To quantitate the phenomenon of channel formation relative to other differentiation parameters, ES cells obtained from two different sources and at different passage numbers were allowed to differentiate in vitro. At 10-15 days, the well-formed CEBs were examined by phase microscopy for hematopoietic cells, channels, beating areas, and “flow” of blood cells (Table 1). The results showed that both cell lines were capable of forming CEBs with blood cells and channels, and both cell lines made CEBs that exhibited beating and flow of hematopoietic cells in channels. A significant proportion of CEBs (46%–77%) formed blood cells and/or channels, and the ranges of both parameters overlapped with both cell fines. A few CEBs with channels had no visibly detectable blood cells, and several CEBs with blood cells had no detectable channels (data not shown).
Only unambiguously positive CEBs were scored for each parameter, and both hematopoietic cells and channels can be difficult to detect in whole CEBs viewed by phase, contrast microscopy, so the numbers were possibly an underestimate of the occurrence of blood cells or channels. To determine if hematopoietic cells were underestimated, we stained a random group of CEBs with benzidine, mounted them on microscope slides, and scored each CEB for benzidine positive cells. We found that 81.7% (58/71) of the CEBs contained benzidine positive cells (data not shown). Fewer CEBs with blood cells were scored by phase contrast microscopy (63%, 77%). It is likely, therefore, that the percentage of CEBs with hematopoietic cells was slightly underestimated by visualization with phase contrast microscopy.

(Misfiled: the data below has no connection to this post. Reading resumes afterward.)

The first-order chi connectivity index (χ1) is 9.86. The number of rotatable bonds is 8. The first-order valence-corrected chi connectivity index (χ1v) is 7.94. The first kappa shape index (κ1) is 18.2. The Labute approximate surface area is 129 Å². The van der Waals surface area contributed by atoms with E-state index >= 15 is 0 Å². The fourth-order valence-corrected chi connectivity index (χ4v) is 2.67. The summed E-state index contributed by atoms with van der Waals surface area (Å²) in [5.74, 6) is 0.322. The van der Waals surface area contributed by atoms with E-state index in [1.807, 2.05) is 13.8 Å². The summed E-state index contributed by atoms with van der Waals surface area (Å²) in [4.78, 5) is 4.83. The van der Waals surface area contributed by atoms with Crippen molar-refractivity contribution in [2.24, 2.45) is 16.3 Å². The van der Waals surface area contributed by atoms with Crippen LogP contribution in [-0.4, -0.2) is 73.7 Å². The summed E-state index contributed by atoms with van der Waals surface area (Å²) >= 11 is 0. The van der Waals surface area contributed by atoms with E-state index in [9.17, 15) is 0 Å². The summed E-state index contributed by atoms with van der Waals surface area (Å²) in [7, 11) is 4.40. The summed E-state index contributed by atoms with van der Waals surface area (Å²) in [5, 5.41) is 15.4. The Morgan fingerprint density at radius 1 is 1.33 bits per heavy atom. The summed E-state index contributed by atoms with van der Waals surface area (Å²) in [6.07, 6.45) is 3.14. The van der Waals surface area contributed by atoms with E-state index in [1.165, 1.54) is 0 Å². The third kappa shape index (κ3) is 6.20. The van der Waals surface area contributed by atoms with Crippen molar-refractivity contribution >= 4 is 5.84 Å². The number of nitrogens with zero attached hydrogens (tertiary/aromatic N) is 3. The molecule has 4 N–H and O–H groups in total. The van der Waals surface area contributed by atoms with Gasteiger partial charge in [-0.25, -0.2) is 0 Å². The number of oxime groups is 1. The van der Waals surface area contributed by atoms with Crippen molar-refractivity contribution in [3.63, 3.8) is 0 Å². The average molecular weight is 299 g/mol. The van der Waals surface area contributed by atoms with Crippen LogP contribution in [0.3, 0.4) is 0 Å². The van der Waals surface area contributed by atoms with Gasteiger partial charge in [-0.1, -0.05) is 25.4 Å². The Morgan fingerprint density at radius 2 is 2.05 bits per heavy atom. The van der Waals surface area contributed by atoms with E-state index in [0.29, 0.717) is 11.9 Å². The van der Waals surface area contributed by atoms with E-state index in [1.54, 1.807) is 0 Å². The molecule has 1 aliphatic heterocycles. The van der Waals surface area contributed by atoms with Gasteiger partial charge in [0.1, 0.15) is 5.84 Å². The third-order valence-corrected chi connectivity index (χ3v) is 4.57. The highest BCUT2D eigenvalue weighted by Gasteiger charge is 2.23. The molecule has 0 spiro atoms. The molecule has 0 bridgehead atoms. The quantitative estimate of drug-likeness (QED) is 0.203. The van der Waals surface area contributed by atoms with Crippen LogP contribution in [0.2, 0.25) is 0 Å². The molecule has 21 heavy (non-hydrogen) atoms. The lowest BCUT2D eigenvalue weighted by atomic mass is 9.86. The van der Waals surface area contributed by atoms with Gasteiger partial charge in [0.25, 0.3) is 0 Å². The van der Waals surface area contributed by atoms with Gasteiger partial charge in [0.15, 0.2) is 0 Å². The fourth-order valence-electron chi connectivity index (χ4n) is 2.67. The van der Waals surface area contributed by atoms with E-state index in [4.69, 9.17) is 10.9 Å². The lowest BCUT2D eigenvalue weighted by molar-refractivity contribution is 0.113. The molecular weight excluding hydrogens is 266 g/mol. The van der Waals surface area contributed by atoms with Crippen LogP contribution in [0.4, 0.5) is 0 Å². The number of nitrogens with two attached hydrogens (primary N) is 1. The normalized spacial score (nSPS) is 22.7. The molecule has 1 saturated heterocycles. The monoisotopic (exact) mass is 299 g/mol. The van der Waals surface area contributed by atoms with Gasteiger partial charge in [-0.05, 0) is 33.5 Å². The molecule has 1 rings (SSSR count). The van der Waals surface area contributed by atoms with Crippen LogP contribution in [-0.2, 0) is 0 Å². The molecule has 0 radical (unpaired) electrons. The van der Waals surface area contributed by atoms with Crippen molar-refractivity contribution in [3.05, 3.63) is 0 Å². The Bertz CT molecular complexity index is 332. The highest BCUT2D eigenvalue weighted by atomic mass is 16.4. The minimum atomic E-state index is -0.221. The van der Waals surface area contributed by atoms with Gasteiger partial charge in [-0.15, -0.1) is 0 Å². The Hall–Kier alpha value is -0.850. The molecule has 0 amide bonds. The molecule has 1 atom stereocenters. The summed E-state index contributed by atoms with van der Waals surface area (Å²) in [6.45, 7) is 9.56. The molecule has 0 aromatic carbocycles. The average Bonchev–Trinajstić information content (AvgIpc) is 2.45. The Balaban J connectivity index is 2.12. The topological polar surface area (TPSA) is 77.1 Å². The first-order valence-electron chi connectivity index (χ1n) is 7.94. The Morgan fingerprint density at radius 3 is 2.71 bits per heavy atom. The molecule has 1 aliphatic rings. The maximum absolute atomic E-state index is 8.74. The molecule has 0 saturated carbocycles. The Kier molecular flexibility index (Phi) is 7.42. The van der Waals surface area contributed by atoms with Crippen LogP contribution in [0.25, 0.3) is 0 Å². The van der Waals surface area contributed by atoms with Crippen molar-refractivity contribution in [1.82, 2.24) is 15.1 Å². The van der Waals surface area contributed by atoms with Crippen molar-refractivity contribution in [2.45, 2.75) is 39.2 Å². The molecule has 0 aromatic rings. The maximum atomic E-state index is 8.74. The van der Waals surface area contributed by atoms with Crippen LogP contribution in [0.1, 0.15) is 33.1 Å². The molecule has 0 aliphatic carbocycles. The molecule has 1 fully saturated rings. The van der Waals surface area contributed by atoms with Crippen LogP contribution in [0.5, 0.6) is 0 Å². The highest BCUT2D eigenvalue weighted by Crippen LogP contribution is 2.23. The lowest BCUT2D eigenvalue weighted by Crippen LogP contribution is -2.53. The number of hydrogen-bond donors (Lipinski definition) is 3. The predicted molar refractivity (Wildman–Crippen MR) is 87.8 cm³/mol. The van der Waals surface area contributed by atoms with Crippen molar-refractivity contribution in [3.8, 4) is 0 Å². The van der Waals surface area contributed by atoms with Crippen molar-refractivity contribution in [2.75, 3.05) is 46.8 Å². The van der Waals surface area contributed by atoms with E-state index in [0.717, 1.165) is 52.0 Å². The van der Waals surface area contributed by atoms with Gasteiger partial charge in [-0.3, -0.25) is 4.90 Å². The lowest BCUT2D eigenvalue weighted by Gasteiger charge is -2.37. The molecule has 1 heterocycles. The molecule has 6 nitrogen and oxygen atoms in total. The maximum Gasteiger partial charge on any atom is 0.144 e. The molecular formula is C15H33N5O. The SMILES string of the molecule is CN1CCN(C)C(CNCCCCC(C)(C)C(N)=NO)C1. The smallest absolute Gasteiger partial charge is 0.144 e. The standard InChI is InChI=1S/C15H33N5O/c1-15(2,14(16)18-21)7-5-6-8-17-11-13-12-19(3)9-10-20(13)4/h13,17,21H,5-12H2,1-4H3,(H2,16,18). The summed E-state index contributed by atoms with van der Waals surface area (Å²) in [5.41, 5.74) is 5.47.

A lower percentage of CEBs had detectable areas of beating (18%, 47%) than had hematopoietic cells, and a small percentage of CEBs had areas of “flow” where blood cells were moving (4%, 19%) (Table 1). There were some differences in the percentage of CEBs with each parameter of differentiation between cell lines, but the passage number also varied so the reason for these differences is not known. We did not evaluate any potential trends among experiments because two different observers scored different experiments, but within the age of CEBs scored (10-15 days) channels were observed at all ages.